SARS Lessons Unlearned
Will SARS hit hard again this year or in the future? Experts go over what happened and what may be next.
Unusual Pneumonia continued...
By then, SARS had taken flight -- literally. The worldwide
epidemic began when a doctor who had been treating SARS patients flew to Hong
Kong and checked in at the Metropol Hotel. In just a few days, he infected at
least 17 other hotel guests. They carried the disease to Toronto, Vietnam, and
Donald E. Low, MD, chief microbiologist at Mt. Sinai Hospital
in Toronto, was in Hong Kong at that time. His hotel was down the street from
"I flew back the next day, and the SARS patient [who
carried the disease to Canada] was on the same plane the next day," Low
tells WebMD. "In that one day, SARS moved across the globe from Hong Kong
On March 12, 2003, the WHO issued a global SARS alert.
Eventually, SARS spread to 26 countries on five continents. More than 8,000
people fell ill. There were 774 confirmed SARS deaths -- about a 10%
What ended the SARS epidemic? Klaus StÃ¶hr, PhD, director of the
WHO's global SARS laboratory network, credits early identification and
isolation of SARS patients. It took heroic efforts from health officials in
Hong Kong and elsewhere, who refused to allow anyone with a fever to board any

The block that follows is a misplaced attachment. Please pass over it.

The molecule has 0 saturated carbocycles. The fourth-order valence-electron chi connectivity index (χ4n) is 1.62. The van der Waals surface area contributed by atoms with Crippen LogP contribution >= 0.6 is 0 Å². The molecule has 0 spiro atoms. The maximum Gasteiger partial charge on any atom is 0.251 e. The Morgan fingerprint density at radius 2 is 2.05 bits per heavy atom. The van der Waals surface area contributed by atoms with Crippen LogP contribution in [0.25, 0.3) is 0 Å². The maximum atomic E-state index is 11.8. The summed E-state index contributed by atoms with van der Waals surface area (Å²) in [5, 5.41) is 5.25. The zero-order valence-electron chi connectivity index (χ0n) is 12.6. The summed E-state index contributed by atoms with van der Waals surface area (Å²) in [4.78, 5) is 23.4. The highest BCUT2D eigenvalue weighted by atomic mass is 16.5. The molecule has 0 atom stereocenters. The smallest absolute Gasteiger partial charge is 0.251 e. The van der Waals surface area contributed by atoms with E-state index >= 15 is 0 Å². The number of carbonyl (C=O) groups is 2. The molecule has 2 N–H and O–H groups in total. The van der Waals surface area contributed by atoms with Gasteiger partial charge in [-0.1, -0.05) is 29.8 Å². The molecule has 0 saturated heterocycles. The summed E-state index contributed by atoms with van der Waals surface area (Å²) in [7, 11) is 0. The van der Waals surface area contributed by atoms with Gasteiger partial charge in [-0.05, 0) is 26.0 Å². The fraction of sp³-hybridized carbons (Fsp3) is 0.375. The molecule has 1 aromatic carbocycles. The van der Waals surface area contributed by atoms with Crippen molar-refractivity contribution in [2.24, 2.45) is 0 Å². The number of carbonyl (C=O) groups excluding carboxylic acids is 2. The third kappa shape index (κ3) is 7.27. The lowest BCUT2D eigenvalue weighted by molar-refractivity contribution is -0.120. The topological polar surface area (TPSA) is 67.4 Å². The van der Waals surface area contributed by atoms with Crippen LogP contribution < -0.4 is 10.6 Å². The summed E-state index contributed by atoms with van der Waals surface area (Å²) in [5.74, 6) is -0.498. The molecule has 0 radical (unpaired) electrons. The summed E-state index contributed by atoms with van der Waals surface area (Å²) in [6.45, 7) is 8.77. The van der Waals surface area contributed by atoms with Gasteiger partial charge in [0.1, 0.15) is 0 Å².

form of transportation. Moreover, air travel to cities with ongoing SARS
outbreaks virtually ceased.
"Most countries did temperature screening," StÃ¶hr tells
WebMD. "In Hong Kong, every day there were 750,000 people screened at
airports, seaports, and land ports. Every day, several hundred people were
found to be feverish, and quite a number turned out to be suspected cases of
SARS. That is one measure that worked to limit the number of cases. Also
helpful was the recommendation to the public to suspend air travel to countries
where SARS cases were occurring in the community. These are two measures that
we considered successful."
As it turned out, SARS wasn't as easily spread as it first
seemed. Most cases could be traced to "superspreaders" -- a few people
who became especially ill with especially large doses of especially infectious
"People who were relatively close to the original source of
infection obtained a larger dose of SARS virus, were more severely ill, and
secreted a large amount of virus," StÃ¶hr says. "With each link in the
chain of transmission, the virus excretion rate changed. Those first in the
chain were most severely infected. But the super spreading was mostly seen in
the initial phase of the outbreak when people did not understand the measures
that needed to be taken."